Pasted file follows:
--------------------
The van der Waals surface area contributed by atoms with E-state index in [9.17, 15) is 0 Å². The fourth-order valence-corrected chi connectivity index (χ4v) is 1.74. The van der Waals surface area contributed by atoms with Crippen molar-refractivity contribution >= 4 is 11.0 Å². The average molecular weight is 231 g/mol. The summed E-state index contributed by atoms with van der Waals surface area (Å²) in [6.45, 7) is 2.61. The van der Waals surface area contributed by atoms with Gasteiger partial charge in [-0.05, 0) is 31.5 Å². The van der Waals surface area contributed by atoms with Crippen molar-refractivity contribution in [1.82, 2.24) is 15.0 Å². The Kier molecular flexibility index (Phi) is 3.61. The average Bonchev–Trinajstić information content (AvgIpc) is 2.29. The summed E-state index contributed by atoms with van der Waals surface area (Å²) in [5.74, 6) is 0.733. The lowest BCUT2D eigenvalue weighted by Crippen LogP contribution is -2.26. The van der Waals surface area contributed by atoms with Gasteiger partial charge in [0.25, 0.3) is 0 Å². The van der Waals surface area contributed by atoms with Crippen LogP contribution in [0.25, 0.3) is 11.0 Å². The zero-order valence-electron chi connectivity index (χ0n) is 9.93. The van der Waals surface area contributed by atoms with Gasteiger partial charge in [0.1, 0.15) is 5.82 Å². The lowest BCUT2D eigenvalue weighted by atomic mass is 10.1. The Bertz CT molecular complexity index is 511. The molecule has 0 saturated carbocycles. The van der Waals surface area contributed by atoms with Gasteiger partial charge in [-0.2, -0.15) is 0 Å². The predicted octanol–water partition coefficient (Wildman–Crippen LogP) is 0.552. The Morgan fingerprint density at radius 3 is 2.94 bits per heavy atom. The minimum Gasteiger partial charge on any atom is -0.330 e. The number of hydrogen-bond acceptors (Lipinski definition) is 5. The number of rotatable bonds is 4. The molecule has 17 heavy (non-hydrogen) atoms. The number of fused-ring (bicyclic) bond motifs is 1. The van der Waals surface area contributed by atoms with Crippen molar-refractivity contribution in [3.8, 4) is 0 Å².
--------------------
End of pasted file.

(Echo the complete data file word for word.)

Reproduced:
The van der Waals surface area contributed by atoms with E-state index in [9.17, 15) is 0 Å². The fourth-order valence-corrected chi connectivity index (χ4v) is 1.74. The van der Waals surface area contributed by atoms with Crippen molar-refractivity contribution >= 4 is 11.0 Å². The average molecular weight is 231 g/mol. The summed E-state index contributed by atoms with van der Waals surface area (Å²) in [6.45, 7) is 2.61. The van der Waals surface area contributed by atoms with Gasteiger partial charge in [-0.05, 0) is 31.5 Å². The van der Waals surface area contributed by atoms with Crippen molar-refractivity contribution in [1.82, 2.24) is 15.0 Å². The Kier molecular flexibility index (Phi) is 3.61. The average Bonchev–Trinajstić information content (AvgIpc) is 2.29. The summed E-state index contributed by atoms with van der Waals surface area (Å²) in [5.74, 6) is 0.733. The lowest BCUT2D eigenvalue weighted by Crippen LogP contribution is -2.26. The van der Waals surface area contributed by atoms with Gasteiger partial charge in [0.25, 0.3) is 0 Å². The van der Waals surface area contributed by atoms with Crippen LogP contribution in [0.25, 0.3) is 11.0 Å². The zero-order valence-electron chi connectivity index (χ0n) is 9.93. The van der Waals surface area contributed by atoms with Gasteiger partial charge in [0.1, 0.15) is 5.82 Å². The lowest BCUT2D eigenvalue weighted by atomic mass is 10.1. The Bertz CT molecular complexity index is 511. The molecule has 0 saturated carbocycles. The van der Waals surface area contributed by atoms with Gasteiger partial charge in [-0.2, -0.15) is 0 Å². The predicted octanol–water partition coefficient (Wildman–Crippen LogP) is 0.552. The Morgan fingerprint density at radius 3 is 2.94 bits per heavy atom. The minimum Gasteiger partial charge on any atom is -0.330 e. The number of hydrogen-bond acceptors (Lipinski definition) is 5. The number of rotatable bonds is 4. The molecule has 17 heavy (non-hydrogen) atoms. The number of fused-ring (bicyclic) bond motifs is 1. The van der Waals surface area contributed by atoms with Crippen molar-refractivity contribution in [3.8, 4) is 0 Å².